Health care workers in Cologne: “We are fighting for all of society”

The nursing strike at university hospitals in Germany’s most populous state, North Rhine-Westphalia, has now entered its fifth week. More than 1,500 strikers and supporters came to Cologne for a central strike protest on Wednesday, June 1. The day-long protest expressed their determination to keep fighting until genuine changes are made to their intolerable working conditions.

The experiences of the past few years have been the straw that broke the camel’s back. In the coronavirus pandemic, the official policy of “profits before lives,” which had already caused a nursing crisis, has brought the health system in Germany close to collapse. Instead of responding to the crisis and relieving the burden on nursing staff, the federal and state governments have decided to invest €100 billion for the country’s armed forces.

Demonstration of health care workers in Cologne (Photo: WSWS) [Photo: WSWS]

In Cologne, nursing staff described the enormous pressure under which they have been working for the past two-and-a-half years.

Marie, who works as a night nurse in the oncology department of Aachen University Hospital, reported that she is expected to care for 32 patients. “Unfortunately, that is normal for us.” Rebecca from Cologne said, “In nursing, people work 10, 11 or 14 days in a row. For operations, the question is not ‘Is this necessary?’ but ‘Will this bring in money?’ People are discharged without being healthy. That is inhumane … There should be much more money for nursing!”

Several wards at the University Hospital in Cologne are “understaffed and underpaid,” reported Jannis, a physiotherapist whose work involves visiting departments across the hospital. “Everyone is running around and working under intense pressure.” Kirsten, a specialist in an intensive care unit for 30 years, declared, “My colleagues have had enough. Some of them quit during the Corona pandemic. They had to work at the limit all the time; now they are gone.” Nurses were working “under a maximum workload,” said the nurse, a situation which bodes badly for the future.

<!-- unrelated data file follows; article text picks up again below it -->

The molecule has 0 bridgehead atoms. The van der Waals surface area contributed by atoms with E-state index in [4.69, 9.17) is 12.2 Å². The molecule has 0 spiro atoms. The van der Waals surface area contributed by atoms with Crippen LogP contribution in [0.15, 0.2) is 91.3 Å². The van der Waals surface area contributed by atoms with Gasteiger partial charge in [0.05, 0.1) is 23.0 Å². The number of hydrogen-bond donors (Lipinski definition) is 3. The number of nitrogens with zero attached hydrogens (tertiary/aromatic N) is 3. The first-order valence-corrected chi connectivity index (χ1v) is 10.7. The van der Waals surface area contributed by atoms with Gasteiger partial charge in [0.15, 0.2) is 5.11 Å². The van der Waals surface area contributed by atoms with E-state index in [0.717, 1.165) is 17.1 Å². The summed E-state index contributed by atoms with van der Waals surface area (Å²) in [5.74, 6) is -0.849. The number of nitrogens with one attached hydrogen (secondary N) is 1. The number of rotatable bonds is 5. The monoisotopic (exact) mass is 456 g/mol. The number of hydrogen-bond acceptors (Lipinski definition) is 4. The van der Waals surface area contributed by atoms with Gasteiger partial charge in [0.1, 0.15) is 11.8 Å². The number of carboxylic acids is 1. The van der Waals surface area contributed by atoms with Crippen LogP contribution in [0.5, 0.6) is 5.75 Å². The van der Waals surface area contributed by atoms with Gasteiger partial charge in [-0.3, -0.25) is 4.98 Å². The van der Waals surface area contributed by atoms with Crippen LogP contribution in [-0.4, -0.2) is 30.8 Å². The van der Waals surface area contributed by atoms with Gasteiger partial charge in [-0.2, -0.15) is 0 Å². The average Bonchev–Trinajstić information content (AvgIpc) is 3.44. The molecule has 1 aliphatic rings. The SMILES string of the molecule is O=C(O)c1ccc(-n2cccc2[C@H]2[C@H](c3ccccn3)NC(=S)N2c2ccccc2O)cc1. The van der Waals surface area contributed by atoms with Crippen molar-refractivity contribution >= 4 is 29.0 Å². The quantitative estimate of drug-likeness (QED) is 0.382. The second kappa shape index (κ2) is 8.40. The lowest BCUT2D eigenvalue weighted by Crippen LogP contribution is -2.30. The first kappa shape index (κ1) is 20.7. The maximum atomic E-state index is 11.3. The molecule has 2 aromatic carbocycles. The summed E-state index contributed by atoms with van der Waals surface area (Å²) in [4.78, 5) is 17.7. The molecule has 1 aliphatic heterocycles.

On the day of the strike, the posters carried read: “Out of breath and rushing through the shift until nursing staff collapse,” “Come in and burn out” and “Please die slowly, we don’t have any time.”

“The way we are currently working is not fair to the patients or us,” said nurse Maurizio. “This has been going on for many years, but Corona has once again made it clear to everyone. Now is the right moment to do something effective.”

Maurizio works on a gastroenterology (internal medicine) ward. He reported that often seniors from the old people’s homes are brought in a dehydrated and poor condition. This shows that the conditions in hospitals are just the tip of an iceberg. “It’s like an unending circle,” Maurizio said, “nursing homes are also overworked.” The pandemic, he said, has led to “many losses,” both professionally and personally. “We worked in a danger zone, had to limit our private contacts, and have additional workloads up to this day due to testing measures and cutbacks.”

Many of those in attendance at the protest declared that they are making a stand for all of society. After all, they said, anyone can get sick, and the strike is widely supported by the working population.

The media, however, are doing all they can to play down and minimise coverage of the strike, which has been going on for more than four weeks and has led to the closure of two-thirds of the operating theatres and massive cancellations at all six university hospitals in North Rhine-Westphalia—Aachen, Bonn, Düsseldorf, Essen, Cologne and Münster. Even so, there was only limited media coverage of the latest Cologne protest.

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